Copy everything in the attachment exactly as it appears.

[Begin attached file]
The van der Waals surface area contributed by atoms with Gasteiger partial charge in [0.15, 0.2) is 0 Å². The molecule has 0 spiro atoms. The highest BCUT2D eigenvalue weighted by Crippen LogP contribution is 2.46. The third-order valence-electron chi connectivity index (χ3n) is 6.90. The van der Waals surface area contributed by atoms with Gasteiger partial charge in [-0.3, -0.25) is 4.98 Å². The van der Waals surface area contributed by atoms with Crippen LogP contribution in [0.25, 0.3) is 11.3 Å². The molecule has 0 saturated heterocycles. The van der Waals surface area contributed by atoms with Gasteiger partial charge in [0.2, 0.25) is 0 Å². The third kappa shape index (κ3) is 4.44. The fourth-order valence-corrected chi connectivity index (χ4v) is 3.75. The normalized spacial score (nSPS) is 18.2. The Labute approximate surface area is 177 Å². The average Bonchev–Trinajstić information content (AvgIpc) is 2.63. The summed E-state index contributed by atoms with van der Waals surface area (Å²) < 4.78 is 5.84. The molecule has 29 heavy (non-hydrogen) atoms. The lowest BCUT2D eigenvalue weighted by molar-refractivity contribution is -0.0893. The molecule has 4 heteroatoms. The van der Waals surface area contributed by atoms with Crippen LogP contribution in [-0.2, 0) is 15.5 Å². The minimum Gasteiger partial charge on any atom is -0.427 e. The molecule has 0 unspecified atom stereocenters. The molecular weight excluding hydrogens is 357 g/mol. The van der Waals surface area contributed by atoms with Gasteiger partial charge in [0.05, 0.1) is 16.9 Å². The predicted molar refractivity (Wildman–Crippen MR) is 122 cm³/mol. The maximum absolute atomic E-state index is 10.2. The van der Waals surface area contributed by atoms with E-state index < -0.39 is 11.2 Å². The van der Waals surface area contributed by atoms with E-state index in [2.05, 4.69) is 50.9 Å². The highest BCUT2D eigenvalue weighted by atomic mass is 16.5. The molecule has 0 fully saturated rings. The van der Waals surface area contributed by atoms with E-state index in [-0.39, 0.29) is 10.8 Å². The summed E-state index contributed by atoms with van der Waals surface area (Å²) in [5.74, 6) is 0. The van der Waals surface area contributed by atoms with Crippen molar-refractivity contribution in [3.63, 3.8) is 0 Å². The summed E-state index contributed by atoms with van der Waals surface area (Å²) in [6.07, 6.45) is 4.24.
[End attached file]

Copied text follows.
The van der Waals surface area contributed by atoms with Gasteiger partial charge in [0.15, 0.2) is 0 Å². The molecule has 0 spiro atoms. The highest BCUT2D eigenvalue weighted by Crippen LogP contribution is 2.46. The third-order valence-electron chi connectivity index (χ3n) is 6.90. The van der Waals surface area contributed by atoms with Gasteiger partial charge in [-0.3, -0.25) is 4.98 Å². The van der Waals surface area contributed by atoms with Crippen LogP contribution in [0.25, 0.3) is 11.3 Å². The molecule has 0 saturated heterocycles. The van der Waals surface area contributed by atoms with Gasteiger partial charge in [0.2, 0.25) is 0 Å². The third kappa shape index (κ3) is 4.44. The fourth-order valence-corrected chi connectivity index (χ4v) is 3.75. The normalized spacial score (nSPS) is 18.2. The Labute approximate surface area is 177 Å². The average Bonchev–Trinajstić information content (AvgIpc) is 2.63. The summed E-state index contributed by atoms with van der Waals surface area (Å²) < 4.78 is 5.84. The molecule has 29 heavy (non-hydrogen) atoms. The lowest BCUT2D eigenvalue weighted by molar-refractivity contribution is -0.0893. The molecule has 4 heteroatoms. The van der Waals surface area contributed by atoms with Crippen LogP contribution in [-0.2, 0) is 15.5 Å². The minimum Gasteiger partial charge on any atom is -0.427 e. The molecule has 0 unspecified atom stereocenters. The molecular weight excluding hydrogens is 357 g/mol. The van der Waals surface area contributed by atoms with Gasteiger partial charge in [0.05, 0.1) is 16.9 Å². The predicted molar refractivity (Wildman–Crippen MR) is 122 cm³/mol. The maximum absolute atomic E-state index is 10.2. The van der Waals surface area contributed by atoms with E-state index < -0.39 is 11.2 Å². The van der Waals surface area contributed by atoms with E-state index in [2.05, 4.69) is 50.9 Å². The highest BCUT2D eigenvalue weighted by atomic mass is 16.5. The molecule has 0 fully saturated rings. The van der Waals surface area contributed by atoms with E-state index in [-0.39, 0.29) is 10.8 Å². The summed E-state index contributed by atoms with van der Waals surface area (Å²) in [5.74, 6) is 0. The van der Waals surface area contributed by atoms with Crippen molar-refractivity contribution in [3.63, 3.8) is 0 Å². The summed E-state index contributed by atoms with van der Waals surface area (Å²) in [6.07, 6.45) is 4.24.